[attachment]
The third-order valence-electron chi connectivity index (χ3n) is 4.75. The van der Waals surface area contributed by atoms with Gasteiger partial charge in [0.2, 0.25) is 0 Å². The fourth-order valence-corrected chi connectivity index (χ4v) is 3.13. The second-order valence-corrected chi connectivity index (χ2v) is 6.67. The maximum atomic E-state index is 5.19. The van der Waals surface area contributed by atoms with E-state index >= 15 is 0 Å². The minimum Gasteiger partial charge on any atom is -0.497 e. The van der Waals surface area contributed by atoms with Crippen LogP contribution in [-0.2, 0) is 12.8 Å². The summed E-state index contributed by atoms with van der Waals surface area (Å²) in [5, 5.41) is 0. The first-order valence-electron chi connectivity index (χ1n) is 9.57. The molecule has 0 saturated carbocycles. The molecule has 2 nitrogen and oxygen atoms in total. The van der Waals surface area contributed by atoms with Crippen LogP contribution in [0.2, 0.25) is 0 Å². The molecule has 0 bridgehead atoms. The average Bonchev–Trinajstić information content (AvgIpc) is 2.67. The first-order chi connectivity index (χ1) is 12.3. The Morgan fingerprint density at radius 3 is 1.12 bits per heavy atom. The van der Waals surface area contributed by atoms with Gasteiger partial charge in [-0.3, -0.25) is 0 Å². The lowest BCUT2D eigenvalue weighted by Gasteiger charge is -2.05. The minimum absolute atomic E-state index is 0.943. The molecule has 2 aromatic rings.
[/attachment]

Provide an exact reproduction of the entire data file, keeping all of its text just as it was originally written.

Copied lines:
The third-order valence-electron chi connectivity index (χ3n) is 4.75. The van der Waals surface area contributed by atoms with Gasteiger partial charge in [0.2, 0.25) is 0 Å². The fourth-order valence-corrected chi connectivity index (χ4v) is 3.13. The second-order valence-corrected chi connectivity index (χ2v) is 6.67. The maximum atomic E-state index is 5.19. The van der Waals surface area contributed by atoms with E-state index >= 15 is 0 Å². The minimum Gasteiger partial charge on any atom is -0.497 e. The van der Waals surface area contributed by atoms with Crippen LogP contribution in [-0.2, 0) is 12.8 Å². The summed E-state index contributed by atoms with van der Waals surface area (Å²) in [5, 5.41) is 0. The first-order valence-electron chi connectivity index (χ1n) is 9.57. The molecule has 0 saturated carbocycles. The molecule has 2 nitrogen and oxygen atoms in total. The van der Waals surface area contributed by atoms with Crippen LogP contribution in [0.2, 0.25) is 0 Å². The molecule has 0 bridgehead atoms. The average Bonchev–Trinajstić information content (AvgIpc) is 2.67. The first-order chi connectivity index (χ1) is 12.3. The Morgan fingerprint density at radius 3 is 1.12 bits per heavy atom. The van der Waals surface area contributed by atoms with Gasteiger partial charge in [-0.3, -0.25) is 0 Å². The lowest BCUT2D eigenvalue weighted by Gasteiger charge is -2.05. The minimum absolute atomic E-state index is 0.943. The molecule has 2 aromatic rings.